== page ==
This is not to say, though, that there is nothing to stop Trump’s presidential candidacy before it gets that far. But the Supreme Court will probably not be the institution to do it. The court’s ruling against states keeping a candidate off the primary ballot paper has been widely seen as a strong hint that it will also rule in Trump’s favour in the matter of presidential immunity.

Insurrection is the only offence for which someone can be barred under the Constitution, which is why Trump’s opponents are so keen to have the Capitol riot of 6 January 2021 declared an insurrection and see Trump prosecuted for it. Trump insists, however, that he was still president at the time, and therefore enjoyed immunity from court prosecution. If the Supreme Court agrees, then his bid for the presidency will go on.

The timetable is also against the immunity argument halting Trump’s progress to the White House. The Supreme Court is due to start hearings on 25 April, which makes it unlikely that any of the other cases currently pending against Trump can be decided much before the party convention in the summer or the election itself on 5 November. As he did as president, Trump is testing the US Constitution to its limits.

Even if some of the court cases Trump faces – which encompass several civil lawsuits, as well as four criminal cases, including the Capitol riot and “hush” money allegedly paid to the actress and director, Stormy Daniels – were to be concluded before the election, there is nothing, constitutionally, that would prevent him being elected or exercising his office from prison.

That’s the theory, at least – however great the incredulity at such a prospect on this side of the Atlantic. What is more, Trump supporters seem unperturbed by the prospect of voting for a convicted criminal; indeed, they regard the charges against him and the prospect of prison as further evidence of what they already think they know: that the system is stacked against people like them, and people like Trump – a belief that only solidifies their support.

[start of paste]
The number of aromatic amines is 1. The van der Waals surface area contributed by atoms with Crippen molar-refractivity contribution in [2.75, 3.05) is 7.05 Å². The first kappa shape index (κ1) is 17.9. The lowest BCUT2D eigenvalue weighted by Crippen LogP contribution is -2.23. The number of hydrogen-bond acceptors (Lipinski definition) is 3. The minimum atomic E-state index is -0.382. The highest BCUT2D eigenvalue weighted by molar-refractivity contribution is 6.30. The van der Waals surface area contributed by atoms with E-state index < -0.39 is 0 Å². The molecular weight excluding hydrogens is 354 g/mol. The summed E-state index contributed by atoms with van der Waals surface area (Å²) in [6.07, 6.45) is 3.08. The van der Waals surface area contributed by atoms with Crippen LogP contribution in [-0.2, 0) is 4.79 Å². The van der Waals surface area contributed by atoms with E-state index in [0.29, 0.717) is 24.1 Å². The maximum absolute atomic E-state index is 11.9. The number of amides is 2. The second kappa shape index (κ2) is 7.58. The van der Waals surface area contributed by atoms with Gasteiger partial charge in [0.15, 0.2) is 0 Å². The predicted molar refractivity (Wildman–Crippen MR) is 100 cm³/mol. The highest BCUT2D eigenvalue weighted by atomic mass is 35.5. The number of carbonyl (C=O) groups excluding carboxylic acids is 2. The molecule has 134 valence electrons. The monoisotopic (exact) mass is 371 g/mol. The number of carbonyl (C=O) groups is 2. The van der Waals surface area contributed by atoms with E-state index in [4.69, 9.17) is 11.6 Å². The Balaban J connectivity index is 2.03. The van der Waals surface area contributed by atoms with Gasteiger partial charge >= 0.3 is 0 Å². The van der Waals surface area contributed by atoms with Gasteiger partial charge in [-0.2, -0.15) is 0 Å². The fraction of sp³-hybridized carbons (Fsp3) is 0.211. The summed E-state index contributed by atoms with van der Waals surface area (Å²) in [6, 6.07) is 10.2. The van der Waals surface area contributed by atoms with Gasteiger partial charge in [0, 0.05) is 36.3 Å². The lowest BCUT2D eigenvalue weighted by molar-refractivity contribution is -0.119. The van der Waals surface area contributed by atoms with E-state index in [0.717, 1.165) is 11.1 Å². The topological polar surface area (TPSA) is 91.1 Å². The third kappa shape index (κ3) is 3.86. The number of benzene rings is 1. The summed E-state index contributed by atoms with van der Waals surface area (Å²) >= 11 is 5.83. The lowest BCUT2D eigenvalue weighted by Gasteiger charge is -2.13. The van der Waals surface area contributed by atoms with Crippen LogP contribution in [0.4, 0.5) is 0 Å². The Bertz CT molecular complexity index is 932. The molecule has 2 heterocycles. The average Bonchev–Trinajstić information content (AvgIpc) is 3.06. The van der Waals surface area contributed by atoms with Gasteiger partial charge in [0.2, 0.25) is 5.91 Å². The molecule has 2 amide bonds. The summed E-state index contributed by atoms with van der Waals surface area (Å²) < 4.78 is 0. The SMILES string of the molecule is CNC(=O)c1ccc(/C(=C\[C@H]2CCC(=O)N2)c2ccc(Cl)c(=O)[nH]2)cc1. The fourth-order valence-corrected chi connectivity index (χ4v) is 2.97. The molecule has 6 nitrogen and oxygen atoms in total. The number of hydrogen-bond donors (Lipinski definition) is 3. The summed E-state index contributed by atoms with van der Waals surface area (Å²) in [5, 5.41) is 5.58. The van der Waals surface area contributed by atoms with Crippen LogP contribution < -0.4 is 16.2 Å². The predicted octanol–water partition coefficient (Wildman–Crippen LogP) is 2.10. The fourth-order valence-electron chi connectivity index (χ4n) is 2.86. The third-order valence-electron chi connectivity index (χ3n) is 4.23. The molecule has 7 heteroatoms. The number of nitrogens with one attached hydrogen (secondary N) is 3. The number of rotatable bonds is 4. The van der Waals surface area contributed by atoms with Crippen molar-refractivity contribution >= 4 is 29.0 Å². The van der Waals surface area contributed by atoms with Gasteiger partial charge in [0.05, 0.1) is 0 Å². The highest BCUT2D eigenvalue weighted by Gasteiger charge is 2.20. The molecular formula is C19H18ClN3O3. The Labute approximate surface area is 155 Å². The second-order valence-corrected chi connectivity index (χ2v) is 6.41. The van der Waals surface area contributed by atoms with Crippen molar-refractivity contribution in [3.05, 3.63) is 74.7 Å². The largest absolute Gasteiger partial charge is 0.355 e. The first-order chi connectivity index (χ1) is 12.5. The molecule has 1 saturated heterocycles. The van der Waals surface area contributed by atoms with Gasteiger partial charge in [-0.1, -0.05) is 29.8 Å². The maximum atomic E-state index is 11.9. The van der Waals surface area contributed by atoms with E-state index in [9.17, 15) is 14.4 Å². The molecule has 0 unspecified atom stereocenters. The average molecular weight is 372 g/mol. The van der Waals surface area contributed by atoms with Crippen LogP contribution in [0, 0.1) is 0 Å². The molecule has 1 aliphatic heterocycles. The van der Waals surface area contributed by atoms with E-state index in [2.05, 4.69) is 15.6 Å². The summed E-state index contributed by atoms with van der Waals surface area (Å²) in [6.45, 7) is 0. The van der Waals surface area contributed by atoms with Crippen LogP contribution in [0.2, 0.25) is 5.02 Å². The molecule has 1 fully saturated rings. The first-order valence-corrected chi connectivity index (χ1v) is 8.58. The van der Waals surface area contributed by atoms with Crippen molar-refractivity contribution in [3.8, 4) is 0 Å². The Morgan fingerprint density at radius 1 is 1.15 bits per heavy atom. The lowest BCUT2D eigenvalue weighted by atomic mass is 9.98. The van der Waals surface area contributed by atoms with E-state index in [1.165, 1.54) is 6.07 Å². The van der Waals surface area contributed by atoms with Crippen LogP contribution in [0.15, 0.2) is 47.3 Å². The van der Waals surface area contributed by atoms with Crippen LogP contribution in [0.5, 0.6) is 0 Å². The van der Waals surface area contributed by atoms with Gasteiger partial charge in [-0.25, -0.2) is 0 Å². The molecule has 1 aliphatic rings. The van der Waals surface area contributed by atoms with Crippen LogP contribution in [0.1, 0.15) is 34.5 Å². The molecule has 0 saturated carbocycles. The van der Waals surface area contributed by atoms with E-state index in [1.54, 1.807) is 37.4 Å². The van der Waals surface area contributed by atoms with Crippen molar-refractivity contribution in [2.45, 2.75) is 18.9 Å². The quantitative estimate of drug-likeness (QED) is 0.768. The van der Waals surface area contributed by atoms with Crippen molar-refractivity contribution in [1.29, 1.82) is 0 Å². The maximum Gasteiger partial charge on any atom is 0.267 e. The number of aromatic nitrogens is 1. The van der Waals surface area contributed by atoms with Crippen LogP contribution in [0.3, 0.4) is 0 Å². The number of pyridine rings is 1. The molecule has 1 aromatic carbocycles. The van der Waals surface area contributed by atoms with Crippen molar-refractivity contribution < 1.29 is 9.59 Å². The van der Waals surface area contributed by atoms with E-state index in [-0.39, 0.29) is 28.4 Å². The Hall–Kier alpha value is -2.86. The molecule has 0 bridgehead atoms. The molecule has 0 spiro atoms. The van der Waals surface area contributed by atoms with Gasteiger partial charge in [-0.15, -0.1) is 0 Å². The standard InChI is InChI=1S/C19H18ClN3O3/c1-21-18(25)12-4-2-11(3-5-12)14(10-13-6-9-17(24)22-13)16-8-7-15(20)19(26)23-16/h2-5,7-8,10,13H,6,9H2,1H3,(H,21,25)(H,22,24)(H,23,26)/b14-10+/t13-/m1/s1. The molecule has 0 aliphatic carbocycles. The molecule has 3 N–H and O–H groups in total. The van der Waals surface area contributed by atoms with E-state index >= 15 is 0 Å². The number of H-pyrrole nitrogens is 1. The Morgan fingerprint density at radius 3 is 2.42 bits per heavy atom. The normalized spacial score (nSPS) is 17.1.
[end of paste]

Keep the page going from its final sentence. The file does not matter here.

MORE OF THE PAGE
If Trump is not going to be stopped by the courts, is there anything that might yet block his way to the election, and ultimately to the presidency? One obstacle might develop from the hints, as yet tiny hints, that there is a quiet Republican backlash against him, that it is bigger and more widespread than currently appears, and that it could grow.

An analysis of “non-Trump Republicans”, set out by The Wall Street Journal, points out that this group tends to be more highly educated, better off, more hostile to the idea of law-breaking and more condemning of the Capitol riots than Trump supporters.

If this group is underestimated, or if it is put off by the proliferating court cases against Trump, then perhaps it could precipitate an open split in the Republican Party, which could present another block – or at least complicate Trump’s presidential run. There is little sign of such a schism yet, but it is six months to the conventions, and a lot could happen in that time.

A third possible obstacle could be termed “the Biden factor”, which could take several forms. What if Biden is persuaded, or forced, to abandon his campaign for re-election? How would Trump match up against another Democrat? Or what if Biden fights a stronger campaign than appears likely, then Trump will also have to raise his game. He has already challenged Biden to debates, presuming his own position of strength, but that could change.

US voters may get some idea of these possibilities from Biden’s State of the Union address. His own recent statements suggest that he has no intention of being written off just yet. And he did beat Trump in 2020.